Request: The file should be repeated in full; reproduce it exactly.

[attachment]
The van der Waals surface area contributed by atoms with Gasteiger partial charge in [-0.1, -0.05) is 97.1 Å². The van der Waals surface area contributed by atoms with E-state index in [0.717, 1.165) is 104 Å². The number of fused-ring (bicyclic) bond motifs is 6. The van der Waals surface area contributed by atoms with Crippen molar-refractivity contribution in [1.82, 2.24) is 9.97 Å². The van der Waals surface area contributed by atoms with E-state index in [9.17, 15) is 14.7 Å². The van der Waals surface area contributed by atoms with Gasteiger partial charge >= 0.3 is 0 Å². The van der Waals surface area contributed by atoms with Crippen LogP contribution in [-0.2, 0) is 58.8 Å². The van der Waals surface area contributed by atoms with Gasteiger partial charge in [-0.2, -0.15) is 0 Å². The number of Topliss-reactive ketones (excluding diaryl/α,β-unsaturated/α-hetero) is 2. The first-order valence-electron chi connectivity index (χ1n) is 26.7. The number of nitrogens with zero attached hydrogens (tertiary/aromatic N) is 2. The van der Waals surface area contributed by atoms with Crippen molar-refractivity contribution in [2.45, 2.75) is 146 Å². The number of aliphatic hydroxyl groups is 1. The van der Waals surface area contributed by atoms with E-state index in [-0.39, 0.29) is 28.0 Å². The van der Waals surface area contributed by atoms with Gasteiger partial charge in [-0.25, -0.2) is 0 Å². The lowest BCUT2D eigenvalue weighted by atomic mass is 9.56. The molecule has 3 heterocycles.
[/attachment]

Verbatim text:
The van der Waals surface area contributed by atoms with Gasteiger partial charge in [-0.1, -0.05) is 97.1 Å². The van der Waals surface area contributed by atoms with E-state index in [0.717, 1.165) is 104 Å². The number of fused-ring (bicyclic) bond motifs is 6. The van der Waals surface area contributed by atoms with Crippen molar-refractivity contribution in [1.82, 2.24) is 9.97 Å². The van der Waals surface area contributed by atoms with E-state index in [9.17, 15) is 14.7 Å². The van der Waals surface area contributed by atoms with Gasteiger partial charge >= 0.3 is 0 Å². The van der Waals surface area contributed by atoms with Crippen LogP contribution in [-0.2, 0) is 58.8 Å². The van der Waals surface area contributed by atoms with Gasteiger partial charge in [-0.2, -0.15) is 0 Å². The number of Topliss-reactive ketones (excluding diaryl/α,β-unsaturated/α-hetero) is 2. The first-order valence-electron chi connectivity index (χ1n) is 26.7. The number of nitrogens with zero attached hydrogens (tertiary/aromatic N) is 2. The van der Waals surface area contributed by atoms with Crippen molar-refractivity contribution in [2.45, 2.75) is 146 Å². The number of aliphatic hydroxyl groups is 1. The van der Waals surface area contributed by atoms with E-state index in [-0.39, 0.29) is 28.0 Å². The van der Waals surface area contributed by atoms with Gasteiger partial charge in [-0.25, -0.2) is 0 Å². The lowest BCUT2D eigenvalue weighted by atomic mass is 9.56. The molecule has 3 heterocycles.